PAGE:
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Police Chief urges public to report bike thefts

'A lot of the bicycles recovered by us have never been reported as stolen or missing so we believe the majority of bikes that are stolen or missing are not reported to the police'
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(via Pixabay/Sephelonor)

The North Bay city police are looking for the public to be more helpful when it comes to the problem of bicycle thefts within the city. 

Chief Scott Tod believes bike thefts are on the rise but their police numbers do not seem to indicate that. According to Tod, that’s because victims of bike thefts are not calling the police.  

“We do recover a lot of bicycles as a police service and we are not able to identify the owner of the bicycles,” said Tod after Tuesday’s Police Board meeting at Police headquarters on Princess Street.   

“A lot of the bicycles recovered by us have never been reported as stolen or missing so we believe the majority of bikes that are stolen or missing are not reported to the police.”  

While the police are inundated with calls, he says they do not want residents to feel uncomfortable about reporting the theft of a bike to the police. 

“We would like them to report it to us because it would assist us when we recover bicycles,” he said.  

“One is to provide the bike back to the owner, but the second is to complete a criminal investigation in regards to theft.” 

Tod says police have created information packages to are bike shops to show new bike owners how to take down important information about the bike such as the serial number.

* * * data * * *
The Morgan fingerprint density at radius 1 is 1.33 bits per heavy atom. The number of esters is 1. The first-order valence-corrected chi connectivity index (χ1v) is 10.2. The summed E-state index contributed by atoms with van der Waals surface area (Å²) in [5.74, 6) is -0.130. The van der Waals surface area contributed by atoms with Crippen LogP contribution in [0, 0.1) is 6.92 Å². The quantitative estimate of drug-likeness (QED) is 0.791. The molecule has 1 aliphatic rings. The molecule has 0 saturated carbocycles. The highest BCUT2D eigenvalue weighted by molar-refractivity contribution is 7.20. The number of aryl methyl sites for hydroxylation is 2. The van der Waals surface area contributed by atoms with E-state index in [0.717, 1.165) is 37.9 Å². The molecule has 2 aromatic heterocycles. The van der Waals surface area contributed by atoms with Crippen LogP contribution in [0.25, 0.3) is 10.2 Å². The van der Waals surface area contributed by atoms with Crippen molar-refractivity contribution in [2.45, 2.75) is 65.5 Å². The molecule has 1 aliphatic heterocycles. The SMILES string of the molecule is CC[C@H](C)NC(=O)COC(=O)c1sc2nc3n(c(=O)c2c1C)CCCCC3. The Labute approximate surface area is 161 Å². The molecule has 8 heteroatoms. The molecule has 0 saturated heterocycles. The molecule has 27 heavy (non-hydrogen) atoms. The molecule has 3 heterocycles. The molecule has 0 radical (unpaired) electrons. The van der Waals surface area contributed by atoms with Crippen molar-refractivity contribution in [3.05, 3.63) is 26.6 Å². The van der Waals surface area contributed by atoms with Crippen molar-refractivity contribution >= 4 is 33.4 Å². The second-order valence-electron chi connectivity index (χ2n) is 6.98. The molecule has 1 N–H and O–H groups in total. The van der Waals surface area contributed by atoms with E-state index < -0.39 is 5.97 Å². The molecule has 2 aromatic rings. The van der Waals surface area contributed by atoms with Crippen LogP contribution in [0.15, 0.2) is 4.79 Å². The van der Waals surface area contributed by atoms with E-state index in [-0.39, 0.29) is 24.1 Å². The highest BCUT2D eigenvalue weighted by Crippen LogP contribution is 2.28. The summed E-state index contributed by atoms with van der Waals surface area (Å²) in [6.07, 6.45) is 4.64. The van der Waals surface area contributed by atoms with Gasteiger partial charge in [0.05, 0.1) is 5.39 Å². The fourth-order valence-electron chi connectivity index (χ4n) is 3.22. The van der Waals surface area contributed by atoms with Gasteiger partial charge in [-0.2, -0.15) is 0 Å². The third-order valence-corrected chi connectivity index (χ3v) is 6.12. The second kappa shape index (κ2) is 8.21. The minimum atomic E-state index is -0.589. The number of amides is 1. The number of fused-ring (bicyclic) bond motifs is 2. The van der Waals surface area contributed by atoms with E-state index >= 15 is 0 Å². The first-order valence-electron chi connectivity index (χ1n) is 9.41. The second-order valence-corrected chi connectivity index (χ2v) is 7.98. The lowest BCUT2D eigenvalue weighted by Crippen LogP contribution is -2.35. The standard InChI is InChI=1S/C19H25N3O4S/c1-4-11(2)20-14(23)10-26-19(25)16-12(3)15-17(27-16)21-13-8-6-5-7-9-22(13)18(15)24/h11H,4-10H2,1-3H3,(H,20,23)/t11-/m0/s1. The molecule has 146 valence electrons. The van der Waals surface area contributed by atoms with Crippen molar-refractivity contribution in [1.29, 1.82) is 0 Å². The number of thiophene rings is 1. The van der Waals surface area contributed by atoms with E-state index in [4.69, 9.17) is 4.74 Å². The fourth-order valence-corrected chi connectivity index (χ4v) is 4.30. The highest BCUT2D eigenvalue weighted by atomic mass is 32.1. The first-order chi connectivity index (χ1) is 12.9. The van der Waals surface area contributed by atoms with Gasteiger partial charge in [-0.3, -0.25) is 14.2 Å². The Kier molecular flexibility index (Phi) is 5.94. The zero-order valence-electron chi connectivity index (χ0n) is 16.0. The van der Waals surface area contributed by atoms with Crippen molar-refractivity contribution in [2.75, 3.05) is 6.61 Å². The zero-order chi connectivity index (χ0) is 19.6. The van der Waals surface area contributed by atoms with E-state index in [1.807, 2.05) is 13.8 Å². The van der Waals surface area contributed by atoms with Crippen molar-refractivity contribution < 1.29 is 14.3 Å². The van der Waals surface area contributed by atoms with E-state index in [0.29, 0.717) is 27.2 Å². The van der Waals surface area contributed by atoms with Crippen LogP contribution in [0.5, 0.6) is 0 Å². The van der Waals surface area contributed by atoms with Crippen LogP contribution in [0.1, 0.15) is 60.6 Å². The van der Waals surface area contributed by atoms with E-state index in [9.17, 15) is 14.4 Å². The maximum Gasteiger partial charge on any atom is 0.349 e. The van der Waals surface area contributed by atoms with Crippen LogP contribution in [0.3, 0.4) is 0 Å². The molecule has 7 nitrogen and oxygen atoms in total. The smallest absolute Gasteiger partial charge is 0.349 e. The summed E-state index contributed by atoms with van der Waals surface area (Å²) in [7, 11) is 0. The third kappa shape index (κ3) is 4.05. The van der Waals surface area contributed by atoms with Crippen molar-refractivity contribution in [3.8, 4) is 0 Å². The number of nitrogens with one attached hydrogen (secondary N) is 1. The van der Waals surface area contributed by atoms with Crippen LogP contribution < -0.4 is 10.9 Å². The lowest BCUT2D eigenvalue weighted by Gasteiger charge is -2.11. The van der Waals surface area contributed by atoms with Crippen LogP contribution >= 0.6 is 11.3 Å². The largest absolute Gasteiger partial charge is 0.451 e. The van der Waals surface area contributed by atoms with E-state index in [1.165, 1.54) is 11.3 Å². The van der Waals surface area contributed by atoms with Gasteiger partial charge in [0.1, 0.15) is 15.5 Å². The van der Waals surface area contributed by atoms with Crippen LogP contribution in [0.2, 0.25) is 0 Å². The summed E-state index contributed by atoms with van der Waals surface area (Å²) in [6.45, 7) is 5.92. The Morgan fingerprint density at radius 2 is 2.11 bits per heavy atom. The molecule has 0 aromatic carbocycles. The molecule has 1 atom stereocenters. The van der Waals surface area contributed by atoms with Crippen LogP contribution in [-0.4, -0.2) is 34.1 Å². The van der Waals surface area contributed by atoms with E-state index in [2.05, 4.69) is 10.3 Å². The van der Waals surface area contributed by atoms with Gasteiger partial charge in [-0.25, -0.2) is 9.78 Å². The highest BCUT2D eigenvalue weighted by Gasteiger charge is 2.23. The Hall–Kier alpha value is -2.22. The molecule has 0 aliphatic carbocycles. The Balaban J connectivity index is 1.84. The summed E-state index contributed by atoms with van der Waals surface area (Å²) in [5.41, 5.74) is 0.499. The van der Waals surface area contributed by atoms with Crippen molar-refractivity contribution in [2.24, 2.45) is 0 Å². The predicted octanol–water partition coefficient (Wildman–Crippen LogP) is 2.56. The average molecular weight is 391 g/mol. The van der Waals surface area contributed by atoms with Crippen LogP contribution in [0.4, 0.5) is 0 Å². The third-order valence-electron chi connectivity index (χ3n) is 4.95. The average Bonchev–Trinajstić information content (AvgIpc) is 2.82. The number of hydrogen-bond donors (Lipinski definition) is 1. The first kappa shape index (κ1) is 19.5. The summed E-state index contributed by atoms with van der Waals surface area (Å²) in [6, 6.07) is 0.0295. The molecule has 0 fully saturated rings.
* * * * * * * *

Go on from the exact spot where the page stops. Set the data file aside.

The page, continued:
He says that can be as easy as simply taking a photo of the bike’s serial number with a phone.  

Tod feels having that information is key for the police to be able to find out where stolen bike parts are coming from, much like what occurred earlier this summer when charges and arrests were made in connection to an illegal bike chop shop in the downtown area of North Bay. 

“A lot of the parts involved in that seizure of property,  we were unable to identify who the owners are,” noted Tod. 

“There are serial numbers on many of the parts but we are unable to identify who the owners are.  We are limited in our ability to lay criminal charges against someone when we are unable to identify who the original owners of the parts are.”  

Tod says they have also contacted salvage yards about the situation. 




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Chris Dawson

About the Author: Chris Dawson

Chris Dawson has been with BayToday.ca since 2004. He has provided up-to-the-minute sports coverage and has become a key member of the BayToday news team.
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